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10-day journey offers hope for Israeli soldiers with PTSD

Recent IDF statistics have revealed that suicide is now the leading cause of death among soldiers in uniform, with an increase of nearly 20% since 2022.

A group of eight Israeli soldiers recently embarked on a 10-day journey of emotional healing in the Hamptons, a resort town in New York. The trip, organized by Belev Echad, a New York-based non-profit dedicated to supporting Israeli soldiers wounded in action, aimed to provide respite, rehabilitation and emotional support to soldiers grappling with the psychological aftermath of warfare and trauma.

“As a husband and father of two, I knew that I needed to get the treatment I needed before life spiraled out of control,” said Nir Reuveni, a former paratrooper from Netanya.

Inducted into the Israel Defense Forces in 2005, Reuveni nearly lost his life during an operation in Lebanon. After completing his mandatory service, Reuveni became a combat fitness instructor and served in several special units. Yet as the years progressed, he began suffering nightmares, and PTSD reared its ugly head.

Post-Traumatic Stress Disorder is a mental health condition that can develop after someone has experienced or witnessed a traumatic event, such as natural disasters, serious accidents, physical or sexual assault, combat, or any event involving the threat of injury or death. Some people experience temporary PTSD, but others develop a prolonged disorder.

“I reached out to Belev Echad and discovered hope and support in so many realms, both personal and professional,” said Reuveni. The Hamptons, he said, are “awesome—the sun, the sparkling pools, the food, and above all the people who are so devoted to us and so supportive of us. They’re embraced us in kindness, giving us all a chance to feel normal again and rebuild.”

Gil, a 31-year-old veteran, led the trip to the Hamptons. He joined the IDF in 2011, and in 2014, his unit fought in Gaza.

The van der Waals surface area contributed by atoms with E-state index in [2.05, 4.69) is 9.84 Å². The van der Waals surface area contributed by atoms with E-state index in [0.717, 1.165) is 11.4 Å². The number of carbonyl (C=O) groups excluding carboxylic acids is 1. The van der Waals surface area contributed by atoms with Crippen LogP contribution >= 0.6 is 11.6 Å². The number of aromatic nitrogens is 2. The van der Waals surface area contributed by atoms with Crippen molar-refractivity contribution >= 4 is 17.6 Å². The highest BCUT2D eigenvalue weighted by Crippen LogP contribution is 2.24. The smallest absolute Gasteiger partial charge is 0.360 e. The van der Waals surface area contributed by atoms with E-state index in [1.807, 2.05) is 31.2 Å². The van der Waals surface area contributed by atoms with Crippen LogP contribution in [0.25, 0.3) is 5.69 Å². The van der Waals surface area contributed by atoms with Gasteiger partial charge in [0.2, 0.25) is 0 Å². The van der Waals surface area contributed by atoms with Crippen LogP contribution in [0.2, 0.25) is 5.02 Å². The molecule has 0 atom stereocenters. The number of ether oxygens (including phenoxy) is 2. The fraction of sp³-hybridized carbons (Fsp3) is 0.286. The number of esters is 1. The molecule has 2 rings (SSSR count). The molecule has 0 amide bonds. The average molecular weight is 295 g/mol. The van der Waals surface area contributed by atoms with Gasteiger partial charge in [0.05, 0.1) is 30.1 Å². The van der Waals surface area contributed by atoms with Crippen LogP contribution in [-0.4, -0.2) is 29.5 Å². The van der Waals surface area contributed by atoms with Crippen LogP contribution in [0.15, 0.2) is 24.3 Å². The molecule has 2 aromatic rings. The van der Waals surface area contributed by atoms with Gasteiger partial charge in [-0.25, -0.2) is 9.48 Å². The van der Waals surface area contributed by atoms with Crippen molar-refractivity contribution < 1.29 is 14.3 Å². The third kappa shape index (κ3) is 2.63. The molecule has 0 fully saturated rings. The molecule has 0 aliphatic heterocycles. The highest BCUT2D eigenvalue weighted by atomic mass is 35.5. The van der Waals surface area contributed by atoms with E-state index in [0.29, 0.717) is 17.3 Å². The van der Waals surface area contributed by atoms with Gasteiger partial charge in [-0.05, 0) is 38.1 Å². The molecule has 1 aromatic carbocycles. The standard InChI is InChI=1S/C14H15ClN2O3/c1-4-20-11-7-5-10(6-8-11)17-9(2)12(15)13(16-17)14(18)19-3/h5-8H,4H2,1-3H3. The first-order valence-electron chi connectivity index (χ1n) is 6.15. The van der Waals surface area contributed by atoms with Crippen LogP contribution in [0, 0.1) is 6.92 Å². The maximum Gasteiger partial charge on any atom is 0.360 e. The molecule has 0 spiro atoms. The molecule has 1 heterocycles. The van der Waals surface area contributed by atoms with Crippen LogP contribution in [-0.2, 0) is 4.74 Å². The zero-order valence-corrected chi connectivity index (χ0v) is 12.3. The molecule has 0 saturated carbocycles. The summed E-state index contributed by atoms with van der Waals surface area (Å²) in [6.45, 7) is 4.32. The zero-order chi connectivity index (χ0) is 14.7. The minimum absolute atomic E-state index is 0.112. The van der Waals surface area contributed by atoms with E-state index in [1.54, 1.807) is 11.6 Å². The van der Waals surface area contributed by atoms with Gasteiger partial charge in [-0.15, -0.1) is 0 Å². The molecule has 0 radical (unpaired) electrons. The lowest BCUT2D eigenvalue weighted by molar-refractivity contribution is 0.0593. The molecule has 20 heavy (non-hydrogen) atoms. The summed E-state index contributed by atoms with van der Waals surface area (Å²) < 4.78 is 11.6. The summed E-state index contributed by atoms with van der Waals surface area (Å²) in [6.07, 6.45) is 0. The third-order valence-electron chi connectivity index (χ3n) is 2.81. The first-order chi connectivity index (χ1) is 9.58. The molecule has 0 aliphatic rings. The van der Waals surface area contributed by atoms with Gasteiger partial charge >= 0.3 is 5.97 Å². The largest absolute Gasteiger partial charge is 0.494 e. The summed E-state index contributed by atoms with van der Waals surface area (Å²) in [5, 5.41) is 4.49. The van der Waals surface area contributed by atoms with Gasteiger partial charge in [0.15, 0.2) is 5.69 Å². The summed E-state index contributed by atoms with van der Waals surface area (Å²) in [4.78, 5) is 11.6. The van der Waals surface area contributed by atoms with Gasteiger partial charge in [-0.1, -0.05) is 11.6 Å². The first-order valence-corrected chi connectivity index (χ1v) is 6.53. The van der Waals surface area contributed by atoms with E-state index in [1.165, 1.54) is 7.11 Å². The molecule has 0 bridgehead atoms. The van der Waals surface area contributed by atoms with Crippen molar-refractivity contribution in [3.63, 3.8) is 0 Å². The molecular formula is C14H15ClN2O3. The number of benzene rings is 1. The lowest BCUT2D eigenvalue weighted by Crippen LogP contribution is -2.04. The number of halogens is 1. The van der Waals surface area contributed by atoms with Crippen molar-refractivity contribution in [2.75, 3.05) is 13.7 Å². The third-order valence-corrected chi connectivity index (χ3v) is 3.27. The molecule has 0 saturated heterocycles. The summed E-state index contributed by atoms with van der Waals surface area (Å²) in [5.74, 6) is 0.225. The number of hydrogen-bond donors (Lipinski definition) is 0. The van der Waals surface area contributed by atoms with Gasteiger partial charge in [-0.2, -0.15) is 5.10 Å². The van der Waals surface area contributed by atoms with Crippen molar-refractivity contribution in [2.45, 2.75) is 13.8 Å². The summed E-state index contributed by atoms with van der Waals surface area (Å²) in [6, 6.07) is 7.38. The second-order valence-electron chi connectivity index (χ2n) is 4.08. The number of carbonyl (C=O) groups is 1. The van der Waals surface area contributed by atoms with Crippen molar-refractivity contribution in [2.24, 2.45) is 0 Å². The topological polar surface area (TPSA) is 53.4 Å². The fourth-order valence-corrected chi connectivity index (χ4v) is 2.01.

“My team was hit by three rockets. Suddenly, there was smoke everywhere, and I found myself on the floor, crawling and reaching around blindly,” he recalled.

“I felt a body, and I realized that it was my friend. Eventually, we were carried out of there. My shoulder was broken, my elbow dislocated, and I suffered a brain injury. Two of my best buddies died that day,” he said.

Gil was hospitalized for two weeks and spent four months in rehab before returning to the army to finish his service. The PTSD became apparent only after Gil left the military.

“After being discharged, I set out to Asia with a group of friends, and while visiting Vietnam, we toured a museum about the Vietnam War. I emerged from the museum shell-shocked, a different person, and I couldn’t snap out of it. Over the next weeks, I lost 20 pounds; I couldn’t eat, I couldn’t sleep. I returned to Israel and was diagnosed with PTSD, commencing a three-year process of emotional rehabilitation,” he said.

“Belev Echad reached out to me, held my hand and promised me that I could be strong again. They funded my schooling, and today, I’m an accountant employed by Deloitte, which is one of the largest firms in the world. Twelve years after the terrors started, I’m back on my feet, independent and proud to be leading this delegation of soldiers with PTSD here to the Hamptons.”

The urgency

In August, 33-year-old IDF reservist Bar Kalaf set himself on fire when the IDF ruled that he was suffering from schizophrenia, not PTSD, and was therefore not entitled to military benefits. Kalaf died two days later.

One day after Kalaf’s self-immolation, Or Donio, a comrade from the same brigade, also set himself on fire, and died while waiting for the IDF to recognize his PTSD.

Recent military statistics have revealed that suicide is now the leading cause of death among soldiers in uniform, with an increase of nearly 20% since 2022. This trend has sparked a call for reform within the Defense Ministry to better cater to the needs of veterans and provide more accessible mental health support.

“It’s really important to raise awareness of PTSD, which is a terrible, brutal disease that eats away at the mind and heart,” said Rabbi Uriel Vigler, who cofounded Belev Echad with his wife Shevy. “It’s not always clear when it sets in, but when it bursts forth, the results are disastrous—which is what happened with the recent death of Bar Kalaf.

“Our goal is to help our soldiers recover physically and emotionally, offer them hope and friendship, as well as opportunities for a meaningful future.”

Gabe and Yaara Plotkin were among the Hamptons families who opened their homes to the soldiers.

“Over the last few days, we’ve been pampering them, treating them to gourmet meals and taking them on awesome trips. But beyond that, what we really do is just listen. We listen to them, hear their stories and tell them how much we love them and how much we appreciate what they’re doing for us and for our nation, because they’re really and truly heroes,” said Yaara.

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